With less than three weeks to go before Steve Jobs’ June 9 keynote address, Apple may be close to a deal that would add two of Asia’s hottest cellphone carriers to its growing list of international partners.
The Telecoms Korea news service reported late last week that Apple
is planning a special joint release of the next-generation iPhone with two carriers whose names are synonymous with 3G: Japan’s NTT DoCoMo and Korea Telecom Freetel. (link, paid subscription).
NTT DoCoMo (DCM), with more than 50 million subscribers, is Japan’s predominant mobile phone carrier. It pioneered so-called third-generation cell phone technology with the 2001 launch of FOMA (Freedom of Mobile Multimedia Access), the world’s first W-CDMA 3G service.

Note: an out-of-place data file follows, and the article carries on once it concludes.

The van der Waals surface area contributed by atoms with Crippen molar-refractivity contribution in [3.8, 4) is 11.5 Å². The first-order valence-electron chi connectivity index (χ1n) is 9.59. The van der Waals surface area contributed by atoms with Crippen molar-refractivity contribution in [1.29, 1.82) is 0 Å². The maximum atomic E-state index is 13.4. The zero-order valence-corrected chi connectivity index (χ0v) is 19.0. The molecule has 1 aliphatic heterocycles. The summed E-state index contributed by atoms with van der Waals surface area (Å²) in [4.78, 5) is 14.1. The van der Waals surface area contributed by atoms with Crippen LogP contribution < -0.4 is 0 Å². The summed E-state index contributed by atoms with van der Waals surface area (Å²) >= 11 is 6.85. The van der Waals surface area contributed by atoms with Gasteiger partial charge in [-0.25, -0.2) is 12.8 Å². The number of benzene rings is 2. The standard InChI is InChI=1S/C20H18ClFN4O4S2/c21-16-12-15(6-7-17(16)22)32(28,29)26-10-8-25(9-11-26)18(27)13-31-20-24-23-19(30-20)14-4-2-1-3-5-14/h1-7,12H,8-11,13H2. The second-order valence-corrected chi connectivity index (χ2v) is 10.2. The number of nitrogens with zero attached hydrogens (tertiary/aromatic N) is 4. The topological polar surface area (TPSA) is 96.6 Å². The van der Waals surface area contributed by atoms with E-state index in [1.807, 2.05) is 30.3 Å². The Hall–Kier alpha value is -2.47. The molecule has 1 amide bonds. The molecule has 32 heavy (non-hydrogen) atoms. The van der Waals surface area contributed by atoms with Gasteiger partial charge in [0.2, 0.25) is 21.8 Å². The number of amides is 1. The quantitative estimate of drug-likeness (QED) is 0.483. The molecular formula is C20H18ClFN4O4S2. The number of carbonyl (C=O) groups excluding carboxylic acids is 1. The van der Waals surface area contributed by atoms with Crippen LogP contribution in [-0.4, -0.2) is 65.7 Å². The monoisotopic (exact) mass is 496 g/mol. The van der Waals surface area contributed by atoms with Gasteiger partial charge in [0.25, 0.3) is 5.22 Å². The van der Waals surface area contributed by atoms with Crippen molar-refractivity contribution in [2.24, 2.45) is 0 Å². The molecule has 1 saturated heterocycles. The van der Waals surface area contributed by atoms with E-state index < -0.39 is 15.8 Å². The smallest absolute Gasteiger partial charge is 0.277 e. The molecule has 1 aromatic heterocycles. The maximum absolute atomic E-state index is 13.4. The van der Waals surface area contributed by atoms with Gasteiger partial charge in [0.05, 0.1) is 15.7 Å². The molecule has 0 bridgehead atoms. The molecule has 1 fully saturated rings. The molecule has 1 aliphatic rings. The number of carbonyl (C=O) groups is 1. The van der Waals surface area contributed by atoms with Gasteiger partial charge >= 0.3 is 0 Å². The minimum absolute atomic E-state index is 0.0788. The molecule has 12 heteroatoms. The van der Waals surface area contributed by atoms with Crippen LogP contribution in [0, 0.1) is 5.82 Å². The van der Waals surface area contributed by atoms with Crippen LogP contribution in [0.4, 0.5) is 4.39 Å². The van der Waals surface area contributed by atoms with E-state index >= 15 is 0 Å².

KTF, in which NTT owns a minority stake, adopted DoCoMo’s 3G technology in 2004. It has 12 million subscribers in South Korea and operations in several other Asian countries, including India, Indonesia and China.
For a U.S. firm to bring advanced mobile technology to Japan and Korea has a coals-to-Newcastle feel. These are two of the most cell-phone savvy countries in the world, where features like multimedia messaging and “wave to pay” services are standard fare.
If Apple can conclude the deal before June 9, that would leave China as the last big Asian market without an authorized iPhone carrier.